The reaction chamber includes a vertical tube 23 having an enlargement 25 in the form of a bulb and is secured to arm 25 mounted on column L3 by clamp 25. The lower end 2l is a ground joint which is held on branch Si by clamp 28. A stopcock 29 is located near the upper end of tube 23. A calibration mark Sil gives a measured volume from stopcock 2S and in the case of a specic example where the equipment is to be used for analysis of blood serum, the volume may be 0.12 ml.

The pipet consists of a bent tube 3| of relatively large diameter having a capillary end 32 "lha L' -n in..

calibrated at .01, .02 and .03 ml. with a calibration mark 33 measuring in this case .1 ml. A ground joint 34 connects the inner end of tube 3l to reaction chamber 23 and is held in place by clamp 35. The outer end 36 of pipet 32 is drawn to a ne or minute opening.

In conjunction with this apparatus, there may be provided containers for liquids to be analyzed or liquids which are to react with the same, all of these substances being termed reactants It may consist of a test tube 31 having a flared opening 38 and containing in the bottom thereof an inert liquid 39 such as mercury. The reactant 40 which is to be drawn into the system is introduced above the mercury level. In some cases the reactant 40 may be of greater specific gravity than the inert liquid used, in which case the positions of liquids 39 and 4t would be reversed.

The device 'i contains a pair of blocks 4I and 42 having secured between them tie rods 43 and 44. Slide 45 is adapted to operate on said rods and has a plunger 46 secured theretoy the free end operating within tube 4l. A gasket 43 seals one end of tube 41 and a retainer 49 held by set screw 55 seals the opposite end thereof. A screw 52 has one end secured at 53 to rod 54 attached by a set screw to hand wheel 55. The other end thereof is threaded into slide 45. A handle 56 is provided for ready rotation of wheel 55. A Vernier consists of rod 51 having collar 58 and urged to the right by coil spring 53. On the end thereof is operating knob 36 having a soft rubber ring 6| thereon. By depressing knob 613, ring 6i contacts with corrugations 62 on wheel 55 so that rotation of knob 66 will give a reduced rate of motion of plunger 46.

The operation of the equipment may be as follows: Reaction chamber 23, manometer l!! and device 'i may be filled with mercury or the like in any usual manner. The reactant in test tube 37 is placed over pipet 32, wheel 55 is manipulated to advance the mercury or the like through the reaction chamber into the manometer and out of the pipet until a drop of mercury forms at tip 36. Then wheel 55 is manipulated to retreat the mercury until a measured amount of liquid 4U is introduced into pipet 32. Then tip 35 is inserted in liquid 39 and wheel 55 manipulated to retreat plunger 46 and the mercury until the measured reactant is drawn into chamber 23. If more or a different reactant is desired, then after some of the mercury 39 is introduced into pipet 32, the test tube is removed and another test tube carrying another reactant is placed over tip 36, Wheel 55 manipulated to retreat plunger 46 and the mercury further, and another measured amount of reactant is drawn into pipet 32. Then all of the reactants are drawn into chamber 23 past stopcock 29, which is then closed. The analysis may then proceed.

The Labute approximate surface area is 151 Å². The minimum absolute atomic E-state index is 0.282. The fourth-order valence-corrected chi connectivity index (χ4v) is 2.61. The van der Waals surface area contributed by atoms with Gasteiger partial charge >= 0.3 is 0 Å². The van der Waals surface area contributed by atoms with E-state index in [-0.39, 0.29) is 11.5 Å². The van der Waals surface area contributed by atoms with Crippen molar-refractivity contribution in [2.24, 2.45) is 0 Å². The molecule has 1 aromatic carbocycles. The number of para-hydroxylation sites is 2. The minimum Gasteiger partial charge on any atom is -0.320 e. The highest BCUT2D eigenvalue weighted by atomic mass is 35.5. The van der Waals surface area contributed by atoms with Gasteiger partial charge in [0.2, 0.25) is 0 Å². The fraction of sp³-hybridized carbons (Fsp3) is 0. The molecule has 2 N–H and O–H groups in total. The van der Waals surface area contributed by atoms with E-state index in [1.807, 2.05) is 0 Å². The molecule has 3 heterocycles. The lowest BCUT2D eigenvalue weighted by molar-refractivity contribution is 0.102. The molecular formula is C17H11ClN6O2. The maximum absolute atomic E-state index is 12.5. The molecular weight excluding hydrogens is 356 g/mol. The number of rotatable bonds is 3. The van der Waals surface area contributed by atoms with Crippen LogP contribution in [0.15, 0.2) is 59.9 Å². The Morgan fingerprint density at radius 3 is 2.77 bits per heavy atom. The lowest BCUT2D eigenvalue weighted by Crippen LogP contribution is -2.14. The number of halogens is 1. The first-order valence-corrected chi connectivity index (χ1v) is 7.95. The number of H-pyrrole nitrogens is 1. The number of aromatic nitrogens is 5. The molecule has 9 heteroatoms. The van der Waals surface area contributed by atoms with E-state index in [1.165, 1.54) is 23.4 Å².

The operation of the apparatus may be well described in connection with the analysis of a blood serum for the determination of gases, specifically carbon dioxide.

The blood sample is introduced into test tube 37 containing mineral oil. It is allowed to clot and is then centrifuged. In another test tube lactic acid 40 is placed together with caprylic alcohol, which floats on and provides a seal for the lactic acid, and has the additional function of preventing foaming in the reaction chamber. A third test tube contains water with a layer of mercury at the bottom thereof. A fourth test tube contains an aqueous normal solution of NaOI-I with a layer of mercury at the bottom.

Plunger 46 is advanced until a drop of mercury appears at tip 36 of pipet 32. The tip 3S is immersed in the serum, plunger 46 is retreated to draw up 0.03 ml. of the serum (0.01 ml. may also be used) into pipet 32, tip 36 is raised until it is in the mineral oil. 0.01 m1. of mineral oil is drawn up. The tip is now immersed in a tube containing mercury. Most of the `oil is expelled by advancing plunger 46. 0.01 ml. of mercury is now drawn up. The tip is now dipped into the lactic acid. Plunger 46 is advanced slightly to expel a globule of mercury. 0.03 ml. of lactic acid is drawn up by retreating with plunger 46. The tip of the pipet is now raised so that it is in the caprylic alcohol and 0.01 ml. of caprylic alcohol is drawn up. In a similar manner 0.1 ml. of water is drawn up followed by sufficient mercury to bring all the water beyond the stopcock. The stopcock is now closed and plunger 43 is retreated to create a vacuum bringing all the reactants into the 3 ml. reaction chamber and almost to the 3 ml. mark. Set screw 5 is loosened and the reaction chamber oscillated to mix the reactants.